A plane was on its way to Antwerp, and had about a hundred passengers. Among the passengers was the Pittsburgh Rebbe with eight of his students. They were going to the wedding of the son of one of the Rebbe’s followers. Apart from the rabbi and his students, there were no other Torah observant Jews on the plane.
The flight started without incident and proceeded smoothly, but suddenly the pilot announced that the plane had insufficient fuel, and they had to land and refuel at a small airport. The airport was deserted and remote, and was designed for internal flights only. All the passengers got off the plane, including the rabbi and his students, who began to look for an out of the way place where they could pray the afternoon prayer quietly.
The Rebbe approached the counter and asked the airport receptionist to please open up a side room so that he and his entourage could pray without disturbance. The receptionist was shocked and turned pale.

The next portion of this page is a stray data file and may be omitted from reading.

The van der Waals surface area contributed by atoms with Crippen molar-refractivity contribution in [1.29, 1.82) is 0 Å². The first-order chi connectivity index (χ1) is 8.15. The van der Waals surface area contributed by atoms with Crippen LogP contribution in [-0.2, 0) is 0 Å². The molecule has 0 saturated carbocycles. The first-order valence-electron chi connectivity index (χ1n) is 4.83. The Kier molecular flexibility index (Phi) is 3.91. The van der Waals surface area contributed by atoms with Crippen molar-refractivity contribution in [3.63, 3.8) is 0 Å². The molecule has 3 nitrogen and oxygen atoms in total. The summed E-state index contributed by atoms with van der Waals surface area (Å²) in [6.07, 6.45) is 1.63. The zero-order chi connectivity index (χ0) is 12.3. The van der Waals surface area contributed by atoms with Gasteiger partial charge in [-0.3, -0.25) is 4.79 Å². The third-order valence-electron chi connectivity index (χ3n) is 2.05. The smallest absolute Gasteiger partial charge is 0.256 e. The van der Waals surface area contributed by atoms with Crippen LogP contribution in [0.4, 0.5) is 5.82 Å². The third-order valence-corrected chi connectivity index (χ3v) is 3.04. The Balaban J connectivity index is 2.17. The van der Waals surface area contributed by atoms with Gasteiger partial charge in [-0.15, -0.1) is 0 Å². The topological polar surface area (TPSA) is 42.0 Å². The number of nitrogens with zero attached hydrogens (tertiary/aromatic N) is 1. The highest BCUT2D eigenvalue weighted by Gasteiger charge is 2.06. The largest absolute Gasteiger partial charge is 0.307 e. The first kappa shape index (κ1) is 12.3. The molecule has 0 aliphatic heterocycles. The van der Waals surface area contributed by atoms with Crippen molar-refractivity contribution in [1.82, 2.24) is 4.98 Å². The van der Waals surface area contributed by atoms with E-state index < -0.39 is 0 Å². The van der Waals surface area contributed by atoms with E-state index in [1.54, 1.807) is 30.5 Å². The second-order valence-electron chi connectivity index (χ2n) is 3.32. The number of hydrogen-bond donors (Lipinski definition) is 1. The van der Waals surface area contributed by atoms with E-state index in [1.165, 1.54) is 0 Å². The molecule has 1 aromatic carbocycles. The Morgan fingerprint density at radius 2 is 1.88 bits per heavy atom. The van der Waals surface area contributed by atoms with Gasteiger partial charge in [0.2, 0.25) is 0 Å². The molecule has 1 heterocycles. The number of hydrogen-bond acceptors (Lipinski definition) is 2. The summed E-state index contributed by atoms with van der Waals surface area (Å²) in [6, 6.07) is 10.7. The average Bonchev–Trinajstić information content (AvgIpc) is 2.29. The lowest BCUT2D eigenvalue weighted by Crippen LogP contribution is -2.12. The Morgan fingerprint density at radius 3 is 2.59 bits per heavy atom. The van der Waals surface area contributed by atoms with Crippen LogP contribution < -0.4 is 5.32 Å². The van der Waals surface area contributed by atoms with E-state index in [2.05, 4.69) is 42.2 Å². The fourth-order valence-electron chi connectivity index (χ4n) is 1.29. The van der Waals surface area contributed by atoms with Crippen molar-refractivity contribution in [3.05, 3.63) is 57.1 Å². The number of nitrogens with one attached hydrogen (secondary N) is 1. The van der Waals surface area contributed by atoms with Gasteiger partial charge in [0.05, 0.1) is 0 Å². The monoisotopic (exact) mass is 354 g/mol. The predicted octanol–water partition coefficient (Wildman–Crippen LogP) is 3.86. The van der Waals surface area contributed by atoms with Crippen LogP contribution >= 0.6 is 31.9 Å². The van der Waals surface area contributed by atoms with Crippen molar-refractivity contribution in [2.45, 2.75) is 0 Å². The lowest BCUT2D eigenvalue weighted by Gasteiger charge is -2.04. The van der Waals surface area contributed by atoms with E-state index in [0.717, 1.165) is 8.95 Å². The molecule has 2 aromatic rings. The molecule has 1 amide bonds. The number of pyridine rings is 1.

Then he recovered and replied: “I am ready to fulfill your request, but on one condition: let me say Kaddish in memory of my father… “
“Are you Jewish?” asked the Rebbe.
“Yes,” he replied. “I do not know any Jews who live in this part of Belgium. May I ask what you are doing here?”
“The truth is that I wanted to ask you the same question,” replied the rabbi. “You’re exactly the tenth person that we needed to have a minyan (quorum of ten men)!”
“I am afraid you won’t believe my story… ” the man began, ” but I promise you, Rabbi, it’s the truth. I said goodbye to my family many years ago and I ran away to this small town. Although I come from a very orthodox family, I am not observant for decades. All this time, I did not say Kaddish in memory of my father, who passed away in the meantime.
“Last night my father appeared to me in a dream and said, ‘Yankel, tomorrow is the anniversary of my death, and I want you to say Kaddish in my memory!’